Our hosts in Seeley’s Bay were the members of the Seeley’s Bay and Area Residents Association who had arranged a magical voyageur’s evening complete with over a hundred participants including a clutch of indigenous studies students from Rideau District High School in nearby Elgin, Ontario, who took turns after dinner speaking about their vision for the future of Canada.  Our contribution to the program included a traditional water song from Shaelyn Wabegijig and an introduction to Inuit throat singing by Kristin Kownak.

participants in the canoe at a dock getting ready to leave Seeley's Baylarge gathering of people at dinner tables listening to a speechConnected by canoe participants enjoying tim horton's breakfast in front of the museum van

Kristin surprised everyone when, after her solo performance, she mentioned that throat singing is typically done by two women … at which point she said that she and Shaelyn had practised for a few minutes in the bathroom at Sunny Acres Resort (where we were staying in Seeley’s Bay) and were going to do an impromptu throat singing duet in the collaborative spirit of the evening.  The throat singing was so popular in Seeley’s Bay, that two of the people who had been present at the dinner in the Community Hall the night before met up with us the next day at Chaffey’s Locks to request a special tutorial, right there on the lawn of the lock master’s house while the rest of us chowed down on a picnic lunch!

After months of planning and organizing, how wonderful it felt to be on the water with such a diverse group of people, all talking about the future of Canada.   With sixteen people in the canoe, there was always someone to engage.  Surrounded by spectacular scenery and committed to the idea of actually trying to pull together to make the canoe move through the water, with all of the conversation going on, it was often difficult for even the seasoned canoeists to paddle in stroke. canoe selfie with participants in the canoe

But the longer we stayed on the water, the more synchronized we got as a group and the more disappointed we all were when we were met by one of our contacts from Parks Canada at Davis Lock, just south of Westport, to let us know that with water levels in the Rideau System being at an all-time high and with heavy rains in the forecast, they were recommending that we get off the water for a few days, for our own safety.  As if to emphasize the truth in this warning from our friends at Parks Canada, it was raining by the time we paddled up to The Cove in Westport.  Overnight, what started as a downpour turned into a three-day deluge of near biblical proportions.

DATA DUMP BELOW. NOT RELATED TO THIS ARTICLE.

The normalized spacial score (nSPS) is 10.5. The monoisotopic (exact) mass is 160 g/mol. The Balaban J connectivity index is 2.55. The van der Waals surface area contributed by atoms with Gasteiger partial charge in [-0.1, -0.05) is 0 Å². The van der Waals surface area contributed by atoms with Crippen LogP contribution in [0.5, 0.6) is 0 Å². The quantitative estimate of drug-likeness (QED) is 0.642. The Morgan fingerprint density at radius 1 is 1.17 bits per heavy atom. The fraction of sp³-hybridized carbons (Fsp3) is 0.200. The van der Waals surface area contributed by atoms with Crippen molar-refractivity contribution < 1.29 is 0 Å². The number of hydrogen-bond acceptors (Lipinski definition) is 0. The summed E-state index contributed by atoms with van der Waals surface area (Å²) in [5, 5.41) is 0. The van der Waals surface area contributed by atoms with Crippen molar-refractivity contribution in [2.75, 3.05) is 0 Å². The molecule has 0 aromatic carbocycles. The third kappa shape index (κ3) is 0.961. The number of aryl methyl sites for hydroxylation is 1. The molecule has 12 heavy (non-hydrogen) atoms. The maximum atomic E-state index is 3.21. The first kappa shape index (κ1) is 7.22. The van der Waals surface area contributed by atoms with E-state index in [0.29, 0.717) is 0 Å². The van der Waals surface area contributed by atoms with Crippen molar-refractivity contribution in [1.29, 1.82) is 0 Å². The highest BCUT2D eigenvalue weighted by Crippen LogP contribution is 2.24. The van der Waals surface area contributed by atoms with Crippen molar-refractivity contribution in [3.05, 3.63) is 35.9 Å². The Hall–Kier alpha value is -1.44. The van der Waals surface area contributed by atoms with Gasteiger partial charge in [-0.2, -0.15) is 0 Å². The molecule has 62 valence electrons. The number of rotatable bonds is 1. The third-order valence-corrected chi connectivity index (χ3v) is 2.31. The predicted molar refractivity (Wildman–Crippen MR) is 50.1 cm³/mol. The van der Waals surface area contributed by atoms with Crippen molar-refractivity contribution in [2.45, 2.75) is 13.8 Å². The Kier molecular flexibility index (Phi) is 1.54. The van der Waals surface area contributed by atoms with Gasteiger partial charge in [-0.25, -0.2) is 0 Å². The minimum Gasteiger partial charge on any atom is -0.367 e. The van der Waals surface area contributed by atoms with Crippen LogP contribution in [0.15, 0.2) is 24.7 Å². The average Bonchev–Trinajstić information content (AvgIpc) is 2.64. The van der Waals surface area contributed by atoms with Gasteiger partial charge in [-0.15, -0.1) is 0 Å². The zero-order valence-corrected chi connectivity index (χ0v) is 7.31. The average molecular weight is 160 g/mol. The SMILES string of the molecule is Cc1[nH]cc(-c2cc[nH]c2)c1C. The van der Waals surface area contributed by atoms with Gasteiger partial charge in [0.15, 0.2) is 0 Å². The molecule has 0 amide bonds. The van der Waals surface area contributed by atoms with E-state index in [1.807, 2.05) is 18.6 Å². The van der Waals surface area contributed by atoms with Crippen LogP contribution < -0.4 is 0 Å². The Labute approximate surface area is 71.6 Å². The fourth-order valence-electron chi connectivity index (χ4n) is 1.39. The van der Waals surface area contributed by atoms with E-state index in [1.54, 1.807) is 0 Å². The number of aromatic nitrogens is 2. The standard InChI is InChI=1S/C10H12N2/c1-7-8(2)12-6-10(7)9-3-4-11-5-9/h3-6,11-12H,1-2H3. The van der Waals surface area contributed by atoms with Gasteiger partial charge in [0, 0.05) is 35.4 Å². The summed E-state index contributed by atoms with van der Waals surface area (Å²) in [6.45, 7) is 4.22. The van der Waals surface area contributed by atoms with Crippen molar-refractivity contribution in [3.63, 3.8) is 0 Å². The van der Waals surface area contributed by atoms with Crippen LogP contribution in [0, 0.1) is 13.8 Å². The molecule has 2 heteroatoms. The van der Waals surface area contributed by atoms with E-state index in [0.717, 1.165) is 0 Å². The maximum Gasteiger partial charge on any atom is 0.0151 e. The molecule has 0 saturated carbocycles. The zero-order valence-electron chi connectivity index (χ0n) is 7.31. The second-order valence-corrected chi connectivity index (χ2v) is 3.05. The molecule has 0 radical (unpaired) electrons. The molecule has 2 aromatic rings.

Undaunted, Robin Jones, the inimitable Mayor of Westport, joined us for dinner, and we spent a lively night talking about her work in policing in the Nishnawbi-Aski Nation that has morphed in recent years into municipal politics.  The choice to avail ourselves of local accommodations (instead of tents) turned out to be an excellent call, particularly on this nasty wet night as we snuggled into our beds in the welcoming rooms of The Cove Country Inn (and restaurant) with the gracious hospitality of our hosts Mary and Terry Cowin and their ever-accommodating staff.

The beauty of a canoe trip that is actually a ‘floating conversation’ is that when the water is raging and it is impossible to put a boat in the water, you can still have a conversation.  With the rain still falling with a vengence, with the help of the Cowins, we hunkered down around a board table in The Cove the following morning and, for the first time, took turns unpacking our open-ended questions about the future of Canada.  It was a fascinating process where comment or response to one person’s query would lead to the decanting of another question which, in turn, would send us off in another direction.  By the time noon rolled around, we had emptied a number of coffee pots and had enjoyed a free-ranging conversation that took us places that no one expected to go.

participants try to stay warm by a campfire

Determined to keep the momentum of the actual journey going, we packed up our things, loaded them in the van, blessed and bailed the canoe (which by this time was at least half full of water at the Westport wharf), loaded it onto the trailer and headed up to Foley Mountain Conservation Area for a picnic lunch and afternoon program organized by our two Algonquin bark canoe builders.  Working as a team, while Chuck and Stephen scoped out the woods for their canoe-builder’s-walk-in-the-woods activity, part of the crew got a roaring fire going in the downpour, while others prepared gourmet sandwiches under a picnic shelter.

The walk in the woods was magical because in addition to experiencing first-hand the steps involved in the harvest of natural materials from which to construct a bark canoe, we learned from Chuck and Stephen the deep significance of the canoe to the Algonquin people.  If it was not evident to everyone at the beginning of our Connected by Canoe journey that getting in a canoe is tantamount to connecting back to the beginnings of time in North America, it certainly was by the time we started making our way back to the van from the back woods of Foley Mountain.  And again, as if right on cue in some preordained set of events, by the time we travelled by road to Perth for our next evening event, Chuck had managed with a few phone calls to get one of his handmade bark canoes on display at our dinner at the Community Food Centre in Perth, which allowed everyone to see and to appreciate the beauty and artistry involved in this craft of yesterday, today and tomorrow.